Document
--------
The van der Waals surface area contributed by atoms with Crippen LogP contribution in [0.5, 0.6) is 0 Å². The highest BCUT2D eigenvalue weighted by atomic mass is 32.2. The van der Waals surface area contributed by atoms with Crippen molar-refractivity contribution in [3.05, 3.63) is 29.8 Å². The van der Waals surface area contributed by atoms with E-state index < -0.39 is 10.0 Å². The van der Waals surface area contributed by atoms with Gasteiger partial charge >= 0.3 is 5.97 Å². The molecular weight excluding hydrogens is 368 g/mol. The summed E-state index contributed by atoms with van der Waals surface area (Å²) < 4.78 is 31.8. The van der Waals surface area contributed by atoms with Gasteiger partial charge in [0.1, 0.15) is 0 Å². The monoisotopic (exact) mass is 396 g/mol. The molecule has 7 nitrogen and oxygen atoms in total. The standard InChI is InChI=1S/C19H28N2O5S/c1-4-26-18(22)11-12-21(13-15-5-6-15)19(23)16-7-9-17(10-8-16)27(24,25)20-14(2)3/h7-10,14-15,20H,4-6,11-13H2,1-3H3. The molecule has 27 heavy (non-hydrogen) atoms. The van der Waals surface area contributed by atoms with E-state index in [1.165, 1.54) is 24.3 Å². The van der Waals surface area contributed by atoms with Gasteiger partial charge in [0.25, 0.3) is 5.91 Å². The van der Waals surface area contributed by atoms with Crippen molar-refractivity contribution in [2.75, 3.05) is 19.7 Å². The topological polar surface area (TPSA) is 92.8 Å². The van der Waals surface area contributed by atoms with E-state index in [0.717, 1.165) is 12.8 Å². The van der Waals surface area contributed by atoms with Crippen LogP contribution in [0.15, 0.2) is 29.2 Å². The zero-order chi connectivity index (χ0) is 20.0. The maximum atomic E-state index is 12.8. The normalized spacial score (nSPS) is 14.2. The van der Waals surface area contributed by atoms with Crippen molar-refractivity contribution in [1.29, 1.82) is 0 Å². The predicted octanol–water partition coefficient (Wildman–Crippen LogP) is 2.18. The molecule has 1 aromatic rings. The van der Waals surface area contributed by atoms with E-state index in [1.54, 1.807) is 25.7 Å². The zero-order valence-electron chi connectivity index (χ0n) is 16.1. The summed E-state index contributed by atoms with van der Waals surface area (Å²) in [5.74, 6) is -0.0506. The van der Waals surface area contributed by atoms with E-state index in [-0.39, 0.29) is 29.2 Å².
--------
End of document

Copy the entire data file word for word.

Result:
The van der Waals surface area contributed by atoms with Crippen LogP contribution in [0.5, 0.6) is 0 Å². The highest BCUT2D eigenvalue weighted by atomic mass is 32.2. The van der Waals surface area contributed by atoms with Crippen molar-refractivity contribution in [3.05, 3.63) is 29.8 Å². The van der Waals surface area contributed by atoms with E-state index < -0.39 is 10.0 Å². The van der Waals surface area contributed by atoms with Gasteiger partial charge >= 0.3 is 5.97 Å². The molecular weight excluding hydrogens is 368 g/mol. The summed E-state index contributed by atoms with van der Waals surface area (Å²) < 4.78 is 31.8. The van der Waals surface area contributed by atoms with Gasteiger partial charge in [0.1, 0.15) is 0 Å². The monoisotopic (exact) mass is 396 g/mol. The molecule has 7 nitrogen and oxygen atoms in total. The standard InChI is InChI=1S/C19H28N2O5S/c1-4-26-18(22)11-12-21(13-15-5-6-15)19(23)16-7-9-17(10-8-16)27(24,25)20-14(2)3/h7-10,14-15,20H,4-6,11-13H2,1-3H3. The molecule has 27 heavy (non-hydrogen) atoms. The van der Waals surface area contributed by atoms with E-state index in [1.165, 1.54) is 24.3 Å². The van der Waals surface area contributed by atoms with Gasteiger partial charge in [0.25, 0.3) is 5.91 Å². The van der Waals surface area contributed by atoms with Crippen molar-refractivity contribution in [2.75, 3.05) is 19.7 Å². The topological polar surface area (TPSA) is 92.8 Å². The van der Waals surface area contributed by atoms with E-state index in [0.717, 1.165) is 12.8 Å². The van der Waals surface area contributed by atoms with Crippen LogP contribution in [0.15, 0.2) is 29.2 Å². The zero-order chi connectivity index (χ0) is 20.0. The maximum atomic E-state index is 12.8. The normalized spacial score (nSPS) is 14.2. The van der Waals surface area contributed by atoms with Crippen molar-refractivity contribution in [1.29, 1.82) is 0 Å². The predicted octanol–water partition coefficient (Wildman–Crippen LogP) is 2.18. The molecule has 1 aromatic rings. The van der Waals surface area contributed by atoms with E-state index in [1.54, 1.807) is 25.7 Å². The zero-order valence-electron chi connectivity index (χ0n) is 16.1. The summed E-state index contributed by atoms with van der Waals surface area (Å²) in [5.74, 6) is -0.0506. The van der Waals surface area contributed by atoms with E-state index in [-0.39, 0.29) is 29.2 Å².